Last month, renowned electronica artist M83 (Anthony Gonzalez) dropped his most recent studio offering, the giant double-album Hurry Up, We’re Dreaming, containing 23 tracks of Gonzalez’s distinctly large, spacey sound.
While electronic music is more prominent as ever with the explosion of the dubstep and electro scenes, the proliferation of high-profile collaborative remix-albums and the adoption of synths and Auto-Tune by just about every Top 40 radio artist, M83 has been refining a very specific electronic sound for more than a decade. The stately grandeur of Hurry Up, We’re Dreaming is testament to his singularity of focus.
Gonzalez grew up listening to epic double-albums like The Beatles’ White Album, Pink Floyd’s Ummagumma and The Smashing Pumpkins’ Mellon Collie and the Infinite Sadness, but when it came to making his own, it was the ordering of songs that proved most daunting. The album maintains a steady pace by weaving soaring, triumphant synthpop tunes between slower, contemplative ambient tracks. “Trying to pick all the tracks in this big album was the challenge,” says Gonzalez. “You’re working on an album for a long time, it’s a journey, it’s a trip. You have to be careful with all the track listing, especially for a double-album, so it was kind of a challenge to pull this album together [in general].”
Like his previous efforts, it’s hard to categorize. Over the course of the album’s 79 minutes, examples of all the various genre labels ascribed to M83 over the years appear and intermingle: dream pop, electronica, shoegaze, New Wave. None of these distinctions fully captures Gonzalez’s sound, but the 30-year-old Frenchman is unfazed. “It’s just music; I don’t think putting a name on it is very important to me.”
His thoughts on music trends, specifically the recent resurgence of electronic music, are similar: “Trends are changing all the time. Electronic music was so popular at the beginning of the 2000s when I started to make music, and now I see that maybe it’s getting popular again, but I don’t know, I don’t really follow music that much.”
The steady development of his distinctly spacey and emotive sound reflects this sentiment. In an age where many musical acts lust after constant reinvention and trend capitalization, M83’s steady evolution stands in stark contrast to the deluge of one-trick synthy buzzbands in recent years.
One particularly standout feature of the album is the collaboration with genre-bending singer/songwriter Zola Jesus on the opening track “Intro.” Nika Danilova and Gonzalez’s voices spiral around each other as the music swells and rises, setting a clear tone for the rest of the album. Gonzalez started inviting guests to record for Saturdays = Youth, where Morgan Kibby of The Romanovs contributed writing assistance, vocals and keyboard/piano playing to a number of songs (she also lends backing vocals once again on the newest album), and it’s a trend he plans to continue. “There are tons of artists I’d like to work with, definitely,” he says. “I hope to have guests on the entry to my albums; this is probably something I’m going to continue to do in the future.”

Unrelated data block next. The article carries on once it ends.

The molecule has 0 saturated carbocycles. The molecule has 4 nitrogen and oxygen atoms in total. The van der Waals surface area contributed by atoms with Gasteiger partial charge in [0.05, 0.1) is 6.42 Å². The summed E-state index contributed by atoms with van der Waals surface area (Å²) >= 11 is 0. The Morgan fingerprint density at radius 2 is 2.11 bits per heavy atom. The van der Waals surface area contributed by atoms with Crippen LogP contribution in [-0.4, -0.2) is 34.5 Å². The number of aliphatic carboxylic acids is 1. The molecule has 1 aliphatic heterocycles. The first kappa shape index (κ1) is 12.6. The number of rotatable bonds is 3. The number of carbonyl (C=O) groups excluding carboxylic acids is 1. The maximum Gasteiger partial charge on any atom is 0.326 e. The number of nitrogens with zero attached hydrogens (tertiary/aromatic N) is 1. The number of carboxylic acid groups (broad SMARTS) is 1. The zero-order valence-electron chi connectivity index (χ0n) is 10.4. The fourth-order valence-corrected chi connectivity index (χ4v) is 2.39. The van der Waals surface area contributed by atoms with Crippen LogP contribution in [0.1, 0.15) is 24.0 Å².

Considering his recent move from his native France to sprawling Los Angeles, he’ll have plenty of acts to choose from when he begins his next project. After growing up in the picturesque resort town of Antibes, L.A. has been a bit of a culture shock. “It’s very different from Europe, obviously,” he says, “but I love the culture in L.A. I love the music scene and that it’s so big. You can see a different live show every night—it’s fantastic, so I’m very inspired there; it’s a very inspiring city.”
Besides a change of scenery, there were more concrete career goals behind the move as well. In the spring of 2010, M83 composed the score to French director Gilles Marchand’s cyber-fiction noir L’Autre Monde (Black Heaven), an experience that left him immensely displeased. Regardless, it’s hard to deny the cinematic scope and feel of Hurry Up, We’re Dreaming (along with all of M83’s work, really) and the idea that M83 and movies should go together like steak and Merlot. Despite that previous sour experience, Gonzalez is unperturbed. “I would love to try that again. This is also the reason I moved to L.A., to be able to get into this world of building soundtracks.”
So where does M83 go from here? Wherever he feels drawn, it seems, and he’s got a lot of options from which to choose. Besides the scenery change, guest collaborations and soundtrack work, even the potential tone of his next album could go a number of different directions. “I’m just up for experimenting,” he says, “trying different stuff every time.”